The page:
The CNN Daily Mash-up is a roundup of some of the most interesting, surprising, curious, poignant or significant items to appear on CNN.com in the past 24 hours. We top it with a collection of the day's most striking photographs from around the world.
Plenty of dogs and people turned out for the seventh annual Loews Coronado Bay Resort Surf Dog Competition last weekend in Imperial Beach, California. CNN iReporters Tony Perri and Chris Morrow were there to cover all the action, including the setting of a Guinness world record when 14 dogs stood on one surfboard.
Here's more activity in the water but without the mirth.
[Updated at 5:19 p.m. ET] Attackers in Afghan police uniforms gunned down a member of NATO's peacekeeping force in southern Afghanistan on Monday, the allied command in Kabul reported.
The International Security Assistance Force said the three gunmen "immediately fled the area and are currently being sought."
No other details were released by NATO, but a U.S. official in Washington told CNN the fatality was an American and that as many as eight or nine others were wounded.
Uniformed Afghans – either insurgents in disguise, or members of the country's police or military – have been behind numerous killings of U.S. and NATO troops this year. The incidents have fueled mutual distrust between Afghan and NATO forces in the now-decade-old conflict.
[Updated at 4:55 p.m. ET] Famed baseball pitcher Roger Clemens was found not guilty Monday of lying to Congress during an investigation of steroid use among major league players.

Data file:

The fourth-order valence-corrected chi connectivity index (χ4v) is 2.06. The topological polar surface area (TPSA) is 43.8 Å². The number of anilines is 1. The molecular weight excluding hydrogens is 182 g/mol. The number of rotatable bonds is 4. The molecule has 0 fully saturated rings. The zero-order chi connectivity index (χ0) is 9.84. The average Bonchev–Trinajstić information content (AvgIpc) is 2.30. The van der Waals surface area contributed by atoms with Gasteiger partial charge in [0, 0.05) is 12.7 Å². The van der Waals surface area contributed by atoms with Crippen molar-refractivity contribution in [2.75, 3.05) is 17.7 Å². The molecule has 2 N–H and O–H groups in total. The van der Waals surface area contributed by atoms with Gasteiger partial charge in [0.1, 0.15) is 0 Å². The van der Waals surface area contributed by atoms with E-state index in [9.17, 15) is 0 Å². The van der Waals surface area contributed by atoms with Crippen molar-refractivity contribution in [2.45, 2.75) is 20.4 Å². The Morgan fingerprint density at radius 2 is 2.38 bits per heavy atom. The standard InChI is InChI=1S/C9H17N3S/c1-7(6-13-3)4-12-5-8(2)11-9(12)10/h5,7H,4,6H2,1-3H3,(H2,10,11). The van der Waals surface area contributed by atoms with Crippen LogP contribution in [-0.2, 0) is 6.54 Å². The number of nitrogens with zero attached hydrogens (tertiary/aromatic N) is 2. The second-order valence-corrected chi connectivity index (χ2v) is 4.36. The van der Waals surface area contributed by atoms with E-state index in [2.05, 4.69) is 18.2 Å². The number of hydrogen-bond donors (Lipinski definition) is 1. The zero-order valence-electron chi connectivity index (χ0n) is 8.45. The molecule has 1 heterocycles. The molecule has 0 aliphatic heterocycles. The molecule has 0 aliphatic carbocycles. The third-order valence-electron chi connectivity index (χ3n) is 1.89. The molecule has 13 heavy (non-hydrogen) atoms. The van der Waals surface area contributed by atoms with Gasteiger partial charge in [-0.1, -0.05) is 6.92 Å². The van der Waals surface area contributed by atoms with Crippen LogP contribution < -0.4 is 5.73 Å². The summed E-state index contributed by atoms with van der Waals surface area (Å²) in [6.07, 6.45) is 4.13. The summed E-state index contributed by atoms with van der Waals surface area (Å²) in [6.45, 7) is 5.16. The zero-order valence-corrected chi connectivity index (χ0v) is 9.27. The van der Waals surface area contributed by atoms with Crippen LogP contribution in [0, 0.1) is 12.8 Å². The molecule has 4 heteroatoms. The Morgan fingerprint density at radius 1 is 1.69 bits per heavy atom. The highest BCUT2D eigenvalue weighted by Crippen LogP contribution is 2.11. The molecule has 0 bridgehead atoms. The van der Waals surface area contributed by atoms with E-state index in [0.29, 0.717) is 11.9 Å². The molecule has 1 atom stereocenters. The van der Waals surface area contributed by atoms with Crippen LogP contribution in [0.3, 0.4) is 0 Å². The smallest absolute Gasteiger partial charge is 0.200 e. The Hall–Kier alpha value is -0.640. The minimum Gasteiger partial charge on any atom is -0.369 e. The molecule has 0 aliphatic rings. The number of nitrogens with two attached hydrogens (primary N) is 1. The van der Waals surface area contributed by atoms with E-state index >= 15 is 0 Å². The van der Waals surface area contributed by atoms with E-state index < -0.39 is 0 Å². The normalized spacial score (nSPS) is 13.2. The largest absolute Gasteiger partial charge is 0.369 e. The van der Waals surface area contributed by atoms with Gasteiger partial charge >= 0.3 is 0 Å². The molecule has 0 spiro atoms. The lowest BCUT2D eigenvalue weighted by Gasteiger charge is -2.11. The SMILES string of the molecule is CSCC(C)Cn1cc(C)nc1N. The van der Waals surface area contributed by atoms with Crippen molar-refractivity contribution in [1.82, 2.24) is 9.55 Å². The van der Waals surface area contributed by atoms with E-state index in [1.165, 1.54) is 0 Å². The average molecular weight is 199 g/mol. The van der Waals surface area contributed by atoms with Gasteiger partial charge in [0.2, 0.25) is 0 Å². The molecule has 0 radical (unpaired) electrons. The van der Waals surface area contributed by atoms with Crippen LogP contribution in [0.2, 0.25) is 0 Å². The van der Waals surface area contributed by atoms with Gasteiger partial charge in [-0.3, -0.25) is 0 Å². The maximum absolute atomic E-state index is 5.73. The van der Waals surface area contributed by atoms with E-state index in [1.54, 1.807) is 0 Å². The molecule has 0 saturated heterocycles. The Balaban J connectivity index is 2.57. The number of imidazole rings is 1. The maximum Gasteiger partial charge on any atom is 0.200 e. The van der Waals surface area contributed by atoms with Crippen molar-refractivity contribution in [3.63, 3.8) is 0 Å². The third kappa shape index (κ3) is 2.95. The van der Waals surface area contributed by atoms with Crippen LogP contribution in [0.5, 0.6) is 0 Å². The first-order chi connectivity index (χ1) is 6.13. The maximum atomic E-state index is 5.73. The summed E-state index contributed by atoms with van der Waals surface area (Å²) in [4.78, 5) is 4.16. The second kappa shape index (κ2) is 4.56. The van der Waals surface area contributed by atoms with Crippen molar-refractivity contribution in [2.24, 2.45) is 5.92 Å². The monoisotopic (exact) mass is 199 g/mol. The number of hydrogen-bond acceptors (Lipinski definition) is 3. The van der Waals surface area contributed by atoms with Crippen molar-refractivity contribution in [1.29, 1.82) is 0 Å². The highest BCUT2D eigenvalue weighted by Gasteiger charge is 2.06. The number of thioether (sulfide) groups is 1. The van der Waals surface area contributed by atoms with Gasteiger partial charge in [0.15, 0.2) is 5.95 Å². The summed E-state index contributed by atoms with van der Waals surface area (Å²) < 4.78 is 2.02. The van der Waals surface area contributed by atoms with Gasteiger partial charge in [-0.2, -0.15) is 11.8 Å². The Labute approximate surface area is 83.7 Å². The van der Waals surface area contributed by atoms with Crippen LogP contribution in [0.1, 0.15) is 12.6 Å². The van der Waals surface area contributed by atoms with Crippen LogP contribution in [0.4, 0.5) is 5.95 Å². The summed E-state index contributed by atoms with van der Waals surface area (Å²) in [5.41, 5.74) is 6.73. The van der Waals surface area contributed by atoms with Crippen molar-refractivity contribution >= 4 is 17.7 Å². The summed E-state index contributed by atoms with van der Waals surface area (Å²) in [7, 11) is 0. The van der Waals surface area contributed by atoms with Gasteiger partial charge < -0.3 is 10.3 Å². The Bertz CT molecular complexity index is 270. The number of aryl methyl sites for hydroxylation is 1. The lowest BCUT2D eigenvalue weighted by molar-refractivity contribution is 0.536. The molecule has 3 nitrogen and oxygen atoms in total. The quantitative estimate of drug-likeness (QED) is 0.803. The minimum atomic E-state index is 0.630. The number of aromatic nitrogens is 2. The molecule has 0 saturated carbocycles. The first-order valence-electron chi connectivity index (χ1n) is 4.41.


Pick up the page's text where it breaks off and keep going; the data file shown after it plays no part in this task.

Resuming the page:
The case against Clemens involved one count of obstruction of Congress, three counts of making false statements and two counts of perjury. He was found not guilty on all counts.
"Mr. Clemens, you're free to go," Judge Reggie Walton said after the verdicts were read in U.S. District Court in Washington.
Roger Clemens thanks all those who defended him after a jury found him 'not guilty' of federal perjury charges.
Clemens wiped away tears as he hugged his sons in the courtroom following the verdicts.
He was not charged with illicit use of performance-enhancing drugs, but his denial of such use was part of the case against him.
Arguments in the trial concluded last week. Federal prosecutor Courtney Saleski, in closing arguments Tuesday, told the jury Clemens "wanted to protect his brand, he wanted to protect his livelihood," in denying the use of steroids during a 2008 investigation by the U.S. House of Representatives into the problem.
The Clemens defense team disputed whether the government has made its case, telling the jury all the evidence came through a former personal trainer, Brian McNamee, who the defense team said had incentive to lie.
Brett McGurk, President Obama's pick to be the U.S. ambassador to Iraq, has withdrawn from consideration following revelations about questionable conduct, an administration official said Monday.
The personal conduct of McGurk (pictured) came under intense scrutiny since flirtatious e-mails exchanged with Wall Street Journal reporter Gina Chon were made public.
The e-mails appear to show that the two carried on an affair while they were stationed in Baghdad in 2008. They later married.
Chon recently resigned her position at the newspaper in the wake of the controversy.
[Updated at 5:26 p.m. ET] U.S. President Barack Obama said Monday that he and Russian President Vladimir Putin discussed the conflict in Syria and "agreed that we need to see a cessation of the violence, that a political process has to be created to prevent civil war."